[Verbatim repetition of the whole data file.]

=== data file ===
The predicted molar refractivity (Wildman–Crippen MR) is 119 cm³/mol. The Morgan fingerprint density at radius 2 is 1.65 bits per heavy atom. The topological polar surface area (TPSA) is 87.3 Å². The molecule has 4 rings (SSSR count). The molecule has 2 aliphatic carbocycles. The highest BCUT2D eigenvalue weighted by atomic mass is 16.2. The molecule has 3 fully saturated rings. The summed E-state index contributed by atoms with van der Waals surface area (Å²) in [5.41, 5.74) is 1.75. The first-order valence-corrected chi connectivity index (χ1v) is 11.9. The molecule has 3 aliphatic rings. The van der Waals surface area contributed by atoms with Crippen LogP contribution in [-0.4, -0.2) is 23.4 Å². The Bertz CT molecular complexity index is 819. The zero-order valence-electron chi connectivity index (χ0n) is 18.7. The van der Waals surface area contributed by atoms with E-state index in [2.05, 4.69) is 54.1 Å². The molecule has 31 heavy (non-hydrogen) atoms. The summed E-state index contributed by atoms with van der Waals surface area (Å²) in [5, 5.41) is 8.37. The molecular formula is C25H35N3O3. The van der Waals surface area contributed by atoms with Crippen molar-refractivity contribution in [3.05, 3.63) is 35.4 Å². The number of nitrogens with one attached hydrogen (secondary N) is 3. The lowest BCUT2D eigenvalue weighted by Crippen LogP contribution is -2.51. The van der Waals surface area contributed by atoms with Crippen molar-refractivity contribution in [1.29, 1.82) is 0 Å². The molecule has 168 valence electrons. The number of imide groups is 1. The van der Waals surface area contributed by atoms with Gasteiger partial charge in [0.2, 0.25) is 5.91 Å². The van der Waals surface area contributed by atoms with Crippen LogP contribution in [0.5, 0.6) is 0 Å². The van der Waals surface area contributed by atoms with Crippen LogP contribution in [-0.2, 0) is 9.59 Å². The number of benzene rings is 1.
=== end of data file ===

The predicted molar refractivity (Wildman–Crippen MR) is 119 cm³/mol. The Morgan fingerprint density at radius 2 is 1.65 bits per heavy atom. The topological polar surface area (TPSA) is 87.3 Å². The molecule has 4 rings (SSSR count). The molecule has 2 aliphatic carbocycles. The highest BCUT2D eigenvalue weighted by atomic mass is 16.2. The molecule has 3 fully saturated rings. The summed E-state index contributed by atoms with van der Waals surface area (Å²) in [5.41, 5.74) is 1.75. The first-order valence-corrected chi connectivity index (χ1v) is 11.9. The molecule has 3 aliphatic rings. The van der Waals surface area contributed by atoms with Crippen LogP contribution in [-0.4, -0.2) is 23.4 Å². The Bertz CT molecular complexity index is 819. The zero-order valence-electron chi connectivity index (χ0n) is 18.7. The van der Waals surface area contributed by atoms with E-state index in [2.05, 4.69) is 54.1 Å². The molecule has 31 heavy (non-hydrogen) atoms. The summed E-state index contributed by atoms with van der Waals surface area (Å²) in [5, 5.41) is 8.37. The molecular formula is C25H35N3O3. The van der Waals surface area contributed by atoms with Crippen molar-refractivity contribution in [3.05, 3.63) is 35.4 Å². The number of nitrogens with one attached hydrogen (secondary N) is 3. The lowest BCUT2D eigenvalue weighted by Crippen LogP contribution is -2.51. The van der Waals surface area contributed by atoms with Crippen molar-refractivity contribution in [1.29, 1.82) is 0 Å². The molecule has 168 valence electrons. The number of imide groups is 1. The van der Waals surface area contributed by atoms with Gasteiger partial charge in [0.2, 0.25) is 5.91 Å². The van der Waals surface area contributed by atoms with Crippen LogP contribution in [0.5, 0.6) is 0 Å². The van der Waals surface area contributed by atoms with Crippen LogP contribution in [-0.2, 0) is 9.59 Å². The number of benzene rings is 1.